…well, not really bashing, more like gently pulling the balsam out of the riverside.
Today the TCV Stirling Midweek Group was out at Muiravonside again, no not more rhododendron removal, this time we were pulling Himalayan Balsam from it’s cosy nooks in the banks of the river.
This plant is extremely invasive and a non-native to boot! It can spread extremely quickly over large areas of land and out competes the native plants. The Himalayan Balsam is an annual plant usually found near rivers, meaning that it grows very quickly once spring comes then flowers and drops its seeds before dying back in the winter. This means that any river bank it’s found on can experience severe erosion during the winter as there’s nothing holding onto the earth.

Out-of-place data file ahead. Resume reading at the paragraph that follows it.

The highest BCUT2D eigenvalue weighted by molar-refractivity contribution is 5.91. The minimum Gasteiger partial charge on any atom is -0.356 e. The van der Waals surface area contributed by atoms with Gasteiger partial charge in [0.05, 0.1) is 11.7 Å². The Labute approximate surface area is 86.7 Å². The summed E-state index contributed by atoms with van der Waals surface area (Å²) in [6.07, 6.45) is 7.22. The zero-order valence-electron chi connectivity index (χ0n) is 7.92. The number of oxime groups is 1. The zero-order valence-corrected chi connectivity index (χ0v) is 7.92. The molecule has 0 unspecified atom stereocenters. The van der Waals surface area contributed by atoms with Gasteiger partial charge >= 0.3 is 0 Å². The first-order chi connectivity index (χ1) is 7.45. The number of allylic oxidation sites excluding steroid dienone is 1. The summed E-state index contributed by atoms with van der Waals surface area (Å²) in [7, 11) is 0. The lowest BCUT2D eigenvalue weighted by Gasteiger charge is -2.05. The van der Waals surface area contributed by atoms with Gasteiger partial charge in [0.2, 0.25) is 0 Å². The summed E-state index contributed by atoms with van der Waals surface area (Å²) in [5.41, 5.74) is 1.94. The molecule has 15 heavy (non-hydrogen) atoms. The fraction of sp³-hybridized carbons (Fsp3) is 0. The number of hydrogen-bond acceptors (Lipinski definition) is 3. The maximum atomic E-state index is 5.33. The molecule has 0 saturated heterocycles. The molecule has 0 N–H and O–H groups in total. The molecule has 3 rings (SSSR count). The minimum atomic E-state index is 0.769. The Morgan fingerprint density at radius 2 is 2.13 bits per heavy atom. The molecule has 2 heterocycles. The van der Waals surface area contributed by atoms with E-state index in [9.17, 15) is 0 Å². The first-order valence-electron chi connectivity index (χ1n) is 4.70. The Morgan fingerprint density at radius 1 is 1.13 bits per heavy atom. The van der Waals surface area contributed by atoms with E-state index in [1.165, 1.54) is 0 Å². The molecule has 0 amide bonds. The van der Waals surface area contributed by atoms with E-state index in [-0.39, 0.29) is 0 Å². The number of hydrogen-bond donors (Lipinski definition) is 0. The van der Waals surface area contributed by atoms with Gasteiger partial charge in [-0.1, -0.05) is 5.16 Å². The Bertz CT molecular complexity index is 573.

The best way to remove Himalayan Balsam from a site is to hand pull it during set times every year over several years after the plant has grown enough to identify it, but before it actually flowers and drops its seeds. So around May-July (ish!). This ensures that no seeds can disperse to make next year’s crop of plants (each plant can produce up to 200!) and is an easy, if time consuming, way of removing the plants from the site.
It’s pretty easy to identify by its three leaf arrangement and you may even see a tinge of pink around the leaves, and more often around the base of the plant near the roots.
We had a good day removing all the Balsam we could find from part of the riverside at the Country Park and as always met some nice dogs, saw some wonderful wildlife and had a well deserved cup of tea! We always welcome new volunteers and if you’d like to join us click on this link to #JoinInFeelGood!